• Meg Gaertner


Less than one month ago, I got my first tattoo. I knew I wanted a phoenix. I knew that the image was deeply meaningful to me. But since I made the decision, the image’s symbolism, resonance, and timelessness has blown me away.

The image of the phoenix has been with me for a long time. My very first email address was phoenixdreams@... (and what a preteen girl email address it was!). I was always drawn to the firebird, to its bursting into flame, disintegration into ash, and rising, ever rising, to soar again.

It’s a message of resilience. Resurrection. The cycle of death and rebirth and the recognition that nothing truly dies but is instead transformed.

It’s the idea that “trial by fire” is a meaningless phrase, because fuck that, I am the fire.

It’s the reminder that no matter what is going on outside of me, there is a flame within me that is unquenchable, sacred, pure.

Many people have described this idea before. Albert Camus wrote, “In the midst of winter, I found there was, within me, an invincible summer. And that makes me happy. For it says that no matter how hard the world pushes against me, within me, there’s something stronger – something better, pushing right back.”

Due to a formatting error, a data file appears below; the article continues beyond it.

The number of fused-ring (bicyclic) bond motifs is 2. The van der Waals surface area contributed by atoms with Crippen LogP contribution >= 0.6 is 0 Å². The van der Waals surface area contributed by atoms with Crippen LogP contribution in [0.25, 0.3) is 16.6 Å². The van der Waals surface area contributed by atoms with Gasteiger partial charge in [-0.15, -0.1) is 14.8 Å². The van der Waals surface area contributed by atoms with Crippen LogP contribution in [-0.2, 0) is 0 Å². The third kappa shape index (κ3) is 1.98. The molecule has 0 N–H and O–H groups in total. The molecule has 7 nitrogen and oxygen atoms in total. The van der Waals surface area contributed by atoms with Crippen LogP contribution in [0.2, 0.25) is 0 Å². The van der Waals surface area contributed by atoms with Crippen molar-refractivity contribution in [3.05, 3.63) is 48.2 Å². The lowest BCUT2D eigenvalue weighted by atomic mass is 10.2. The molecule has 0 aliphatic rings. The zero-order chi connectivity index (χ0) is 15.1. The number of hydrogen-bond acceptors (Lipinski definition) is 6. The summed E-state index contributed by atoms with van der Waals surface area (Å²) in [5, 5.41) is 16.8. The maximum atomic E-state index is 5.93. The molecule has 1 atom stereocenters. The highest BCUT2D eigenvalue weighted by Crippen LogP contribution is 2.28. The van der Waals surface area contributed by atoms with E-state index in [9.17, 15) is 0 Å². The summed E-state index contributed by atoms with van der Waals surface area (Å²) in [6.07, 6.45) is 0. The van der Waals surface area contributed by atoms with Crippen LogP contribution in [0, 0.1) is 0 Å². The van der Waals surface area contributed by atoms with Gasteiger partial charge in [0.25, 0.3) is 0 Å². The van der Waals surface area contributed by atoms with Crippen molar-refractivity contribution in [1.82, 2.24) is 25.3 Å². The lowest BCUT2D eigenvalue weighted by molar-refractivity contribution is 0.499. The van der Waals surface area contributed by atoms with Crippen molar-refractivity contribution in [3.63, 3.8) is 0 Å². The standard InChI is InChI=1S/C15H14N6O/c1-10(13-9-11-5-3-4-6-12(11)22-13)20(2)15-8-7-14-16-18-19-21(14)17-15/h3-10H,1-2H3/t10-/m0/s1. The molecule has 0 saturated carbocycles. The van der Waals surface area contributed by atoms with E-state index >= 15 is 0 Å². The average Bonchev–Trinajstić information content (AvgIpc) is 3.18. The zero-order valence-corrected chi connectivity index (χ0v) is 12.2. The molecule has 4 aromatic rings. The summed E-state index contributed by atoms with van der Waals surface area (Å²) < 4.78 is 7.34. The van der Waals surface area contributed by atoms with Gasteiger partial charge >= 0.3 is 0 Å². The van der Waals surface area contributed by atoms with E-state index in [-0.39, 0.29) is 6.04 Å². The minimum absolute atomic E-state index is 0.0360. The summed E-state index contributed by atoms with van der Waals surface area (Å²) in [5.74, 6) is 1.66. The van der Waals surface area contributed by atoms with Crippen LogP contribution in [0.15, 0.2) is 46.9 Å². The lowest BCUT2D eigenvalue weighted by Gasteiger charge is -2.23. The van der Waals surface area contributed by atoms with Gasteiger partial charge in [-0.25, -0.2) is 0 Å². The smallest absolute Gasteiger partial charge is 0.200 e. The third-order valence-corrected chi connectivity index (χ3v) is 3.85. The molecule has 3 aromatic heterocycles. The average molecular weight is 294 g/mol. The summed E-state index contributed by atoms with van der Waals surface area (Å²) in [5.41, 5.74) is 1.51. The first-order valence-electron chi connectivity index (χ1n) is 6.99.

The Radiance Sutras remind us, “The roar of joy that set the worlds in motion is reverberating in your body and the space between all bodies. Beloved, listen.”

And in her poem, “The Phoenix Again,” May Sarton says, “It struggles now alone Against death and self-doubt, But underneath the bone The wings are pushing out.

And one cold starry night Whatever your belief The phoenix will take flight Over the seas of grief

To sing her thrilling song To stars and waves and sky For neither old nor young The phoenix does not die.”

Maybe it’s Albert Camus’s “invincible summer.” Or May Sarton’s “thrilling song.” Or the Radiance Sutra’s “roar of joy.”

But whatever it is for you, whatever spark you catch a glimmer of when you slow down and look inward—Beloved, listen.

Gratitude to Sacred Siren Tattoo in Minneapolis.

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